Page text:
I recently saw a Facebook post that got me all kinds of riled up.
It shouldn’t have, because… well, it’s Facebook, but it did and I’m going to blame the meds and my emotionally charged state.
The post initially was about someone being annoyed when they see a woman pumping her gas while a man sits in the car.
I could’ve waved it right off as one of those “some people might be better off just staying in their own lane” type of posts, but I read the comments.
One of the sacred (I’m mostly kidding) rules of journalism is to never read the comments.
People were going off about men who do that not being real men. One person went so far as to say her dad walks over to men when he sees them doing that and preaches to them about it.
I have to admit something.
Russ doesn’t always pump my gas for me.
I also have to admit that I’ve been guilty in the past of wishing he would always offer.
But he doesn’t.
And really why does he have to? He always pumps gas when he drives. I never offer to do it for him. Like him, I’m a perfectly capable adult. Heck, thanks to South Carolina’s extremely lax license rules, we probably got our driver’s license in the same year, so I’m betting we’ve been pumping our own gas for the same amount of time.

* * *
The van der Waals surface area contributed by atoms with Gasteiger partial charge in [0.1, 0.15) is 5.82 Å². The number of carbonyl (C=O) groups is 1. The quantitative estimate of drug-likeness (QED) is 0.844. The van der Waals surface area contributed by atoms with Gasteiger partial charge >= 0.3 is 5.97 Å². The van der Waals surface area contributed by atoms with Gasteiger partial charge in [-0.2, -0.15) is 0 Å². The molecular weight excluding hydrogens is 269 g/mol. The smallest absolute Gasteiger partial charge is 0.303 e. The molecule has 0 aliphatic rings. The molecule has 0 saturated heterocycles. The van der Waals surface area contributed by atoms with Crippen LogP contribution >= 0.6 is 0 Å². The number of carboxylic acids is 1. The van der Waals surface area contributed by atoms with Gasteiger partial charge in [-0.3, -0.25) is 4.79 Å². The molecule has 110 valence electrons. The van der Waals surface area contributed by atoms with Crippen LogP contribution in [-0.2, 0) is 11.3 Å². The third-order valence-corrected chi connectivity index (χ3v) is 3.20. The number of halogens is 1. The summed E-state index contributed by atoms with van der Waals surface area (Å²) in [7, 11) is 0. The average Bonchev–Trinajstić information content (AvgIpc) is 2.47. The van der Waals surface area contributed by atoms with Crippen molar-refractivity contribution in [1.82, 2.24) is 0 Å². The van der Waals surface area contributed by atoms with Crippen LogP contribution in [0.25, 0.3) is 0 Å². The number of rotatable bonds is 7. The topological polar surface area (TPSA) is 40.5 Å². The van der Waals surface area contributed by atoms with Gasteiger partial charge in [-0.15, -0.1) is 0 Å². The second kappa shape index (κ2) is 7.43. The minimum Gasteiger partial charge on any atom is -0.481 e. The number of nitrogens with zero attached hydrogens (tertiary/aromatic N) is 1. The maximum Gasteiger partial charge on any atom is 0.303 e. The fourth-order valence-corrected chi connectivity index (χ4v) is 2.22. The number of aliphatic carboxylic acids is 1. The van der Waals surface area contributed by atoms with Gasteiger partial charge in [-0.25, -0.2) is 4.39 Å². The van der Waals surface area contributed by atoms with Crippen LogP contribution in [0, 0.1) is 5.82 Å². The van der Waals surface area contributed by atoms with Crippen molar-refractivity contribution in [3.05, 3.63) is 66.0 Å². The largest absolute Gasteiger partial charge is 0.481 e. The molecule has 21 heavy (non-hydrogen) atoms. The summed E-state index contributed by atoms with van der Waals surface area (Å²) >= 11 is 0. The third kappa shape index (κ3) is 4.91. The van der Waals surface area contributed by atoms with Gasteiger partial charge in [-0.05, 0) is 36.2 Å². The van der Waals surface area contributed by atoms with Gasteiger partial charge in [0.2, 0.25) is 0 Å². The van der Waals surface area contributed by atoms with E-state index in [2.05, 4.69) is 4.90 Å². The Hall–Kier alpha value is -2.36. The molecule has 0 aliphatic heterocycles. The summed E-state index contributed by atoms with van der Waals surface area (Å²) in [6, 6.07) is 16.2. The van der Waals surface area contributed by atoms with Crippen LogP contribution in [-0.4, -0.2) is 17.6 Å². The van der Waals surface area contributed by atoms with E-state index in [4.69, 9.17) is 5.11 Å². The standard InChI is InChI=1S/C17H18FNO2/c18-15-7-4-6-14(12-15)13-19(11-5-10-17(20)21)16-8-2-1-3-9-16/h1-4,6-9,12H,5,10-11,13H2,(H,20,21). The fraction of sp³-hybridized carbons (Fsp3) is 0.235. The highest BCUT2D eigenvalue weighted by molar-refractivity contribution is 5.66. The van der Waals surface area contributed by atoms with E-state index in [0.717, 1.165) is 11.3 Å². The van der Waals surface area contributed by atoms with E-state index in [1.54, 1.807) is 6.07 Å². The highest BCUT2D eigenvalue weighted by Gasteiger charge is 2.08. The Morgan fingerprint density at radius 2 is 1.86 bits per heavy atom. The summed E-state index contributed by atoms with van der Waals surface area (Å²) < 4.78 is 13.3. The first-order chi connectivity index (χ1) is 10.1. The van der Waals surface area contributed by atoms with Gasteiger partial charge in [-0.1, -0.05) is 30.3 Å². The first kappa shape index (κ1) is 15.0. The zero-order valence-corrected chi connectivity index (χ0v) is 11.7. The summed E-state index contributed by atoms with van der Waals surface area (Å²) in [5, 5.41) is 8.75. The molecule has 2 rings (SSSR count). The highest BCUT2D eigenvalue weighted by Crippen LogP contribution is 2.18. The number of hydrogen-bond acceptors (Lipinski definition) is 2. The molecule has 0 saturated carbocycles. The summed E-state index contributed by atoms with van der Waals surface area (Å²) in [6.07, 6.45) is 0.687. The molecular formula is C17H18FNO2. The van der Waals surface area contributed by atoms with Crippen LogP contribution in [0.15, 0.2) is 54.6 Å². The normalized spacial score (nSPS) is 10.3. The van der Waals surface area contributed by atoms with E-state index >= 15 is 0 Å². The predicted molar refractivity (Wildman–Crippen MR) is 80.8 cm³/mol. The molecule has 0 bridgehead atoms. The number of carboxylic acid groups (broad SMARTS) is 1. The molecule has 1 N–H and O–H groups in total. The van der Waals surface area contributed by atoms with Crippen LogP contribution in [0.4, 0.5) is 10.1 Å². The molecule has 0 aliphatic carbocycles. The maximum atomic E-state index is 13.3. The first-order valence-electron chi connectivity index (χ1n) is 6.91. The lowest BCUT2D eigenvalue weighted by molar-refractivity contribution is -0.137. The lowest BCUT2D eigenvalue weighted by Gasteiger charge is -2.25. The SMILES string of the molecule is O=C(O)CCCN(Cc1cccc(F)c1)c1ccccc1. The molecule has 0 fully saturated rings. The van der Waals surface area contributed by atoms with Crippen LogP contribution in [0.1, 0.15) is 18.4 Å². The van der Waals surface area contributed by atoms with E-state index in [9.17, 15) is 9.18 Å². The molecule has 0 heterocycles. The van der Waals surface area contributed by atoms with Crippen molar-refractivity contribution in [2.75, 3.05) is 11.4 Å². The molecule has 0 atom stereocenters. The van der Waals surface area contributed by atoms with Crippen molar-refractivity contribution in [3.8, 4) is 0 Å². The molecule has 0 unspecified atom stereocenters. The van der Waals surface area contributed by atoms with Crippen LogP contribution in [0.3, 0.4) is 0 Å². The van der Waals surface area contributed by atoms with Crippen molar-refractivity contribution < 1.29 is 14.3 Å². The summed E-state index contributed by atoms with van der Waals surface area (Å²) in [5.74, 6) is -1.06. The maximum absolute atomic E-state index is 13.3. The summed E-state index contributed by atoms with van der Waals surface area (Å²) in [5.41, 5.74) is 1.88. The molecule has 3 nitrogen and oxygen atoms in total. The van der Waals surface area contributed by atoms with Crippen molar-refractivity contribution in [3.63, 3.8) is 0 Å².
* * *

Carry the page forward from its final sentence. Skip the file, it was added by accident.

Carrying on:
He doesn’t always pump my gas for me and it really is fine, but those “not a real man” comments had me some kind of fired up.
For over six months we’ve been going through the toughest thing we’ve ever faced and that’s just since we enlisted the help of fertility specialists. In that time, well, I honestly can’t even tell you all of the awful stuff Russ has held my hand through. It’s just too personal.
He’s seen and learned things about a woman’s body that I would’ve expected to make him, at the very least, cringe. And even if he has internally cringed, he’s never once shown it to me.
There are things about womanhood that are pretty easy to keep to yourself when you’re going through the normal patterns of life. But when stuff hits the fan in the fertility department, a whole lot of that privacy goes away pretty quickly and embarrassment becomes a bit of a lost cause.
Still, he’s never made me feel like this whole process was anything less that worth it.
The man even let doctors open up his most delicate part of his body so we could find out if he would even be able to have kids.
On top of all of that, he’s picked up even more than his usual share of cleaning around the house and he’s started cooking more dinners.
He got over his own fear of needles and blood so he could give me the daily shots that I can’t easily give myself.
He constantly checks on me to see how I’m feeling and if I just need a break.
And he’s reminded me time and time again that we don’t have to do this if it’s too hard, that he’d be okay with using a donor if I want to go through the physically easier process of insemination rather than IVF.
If that’s not a real man, then I’m not even sure I want one.
And a fair warning to the preaching type: The first person who walks up to our car to preach to Russ for not pumping my gas is likely to be the first person I’ve ever punched.